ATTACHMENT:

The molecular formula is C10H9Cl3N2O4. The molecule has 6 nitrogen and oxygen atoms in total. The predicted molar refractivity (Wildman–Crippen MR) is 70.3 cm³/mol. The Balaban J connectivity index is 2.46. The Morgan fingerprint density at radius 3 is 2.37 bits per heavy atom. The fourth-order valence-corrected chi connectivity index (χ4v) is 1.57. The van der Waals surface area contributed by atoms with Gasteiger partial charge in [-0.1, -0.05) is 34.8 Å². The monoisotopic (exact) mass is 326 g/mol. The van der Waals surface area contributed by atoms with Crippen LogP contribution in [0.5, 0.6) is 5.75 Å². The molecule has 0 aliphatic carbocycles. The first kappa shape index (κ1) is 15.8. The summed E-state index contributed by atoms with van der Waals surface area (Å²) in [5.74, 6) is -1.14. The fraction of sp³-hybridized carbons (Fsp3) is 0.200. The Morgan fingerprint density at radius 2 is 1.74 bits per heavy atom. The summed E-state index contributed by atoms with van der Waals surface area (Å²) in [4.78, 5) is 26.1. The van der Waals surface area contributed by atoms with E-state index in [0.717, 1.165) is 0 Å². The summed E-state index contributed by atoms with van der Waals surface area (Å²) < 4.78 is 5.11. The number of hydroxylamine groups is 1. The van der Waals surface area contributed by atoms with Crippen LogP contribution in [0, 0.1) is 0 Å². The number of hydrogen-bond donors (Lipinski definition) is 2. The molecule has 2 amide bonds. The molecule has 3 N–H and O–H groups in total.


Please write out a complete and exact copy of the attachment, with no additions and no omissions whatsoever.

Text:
The molecular formula is C10H9Cl3N2O4. The molecule has 6 nitrogen and oxygen atoms in total. The predicted molar refractivity (Wildman–Crippen MR) is 70.3 cm³/mol. The Balaban J connectivity index is 2.46. The Morgan fingerprint density at radius 3 is 2.37 bits per heavy atom. The fourth-order valence-corrected chi connectivity index (χ4v) is 1.57. The van der Waals surface area contributed by atoms with Gasteiger partial charge in [-0.1, -0.05) is 34.8 Å². The monoisotopic (exact) mass is 326 g/mol. The van der Waals surface area contributed by atoms with Crippen LogP contribution in [0.5, 0.6) is 5.75 Å². The molecule has 0 aliphatic carbocycles. The first kappa shape index (κ1) is 15.8. The summed E-state index contributed by atoms with van der Waals surface area (Å²) in [5.74, 6) is -1.14. The fraction of sp³-hybridized carbons (Fsp3) is 0.200. The Morgan fingerprint density at radius 2 is 1.74 bits per heavy atom. The summed E-state index contributed by atoms with van der Waals surface area (Å²) in [4.78, 5) is 26.1. The van der Waals surface area contributed by atoms with E-state index in [0.717, 1.165) is 0 Å². The summed E-state index contributed by atoms with van der Waals surface area (Å²) < 4.78 is 5.11. The number of hydroxylamine groups is 1. The van der Waals surface area contributed by atoms with Crippen LogP contribution in [0, 0.1) is 0 Å². The number of hydrogen-bond donors (Lipinski definition) is 2. The molecule has 2 amide bonds. The molecule has 3 N–H and O–H groups in total.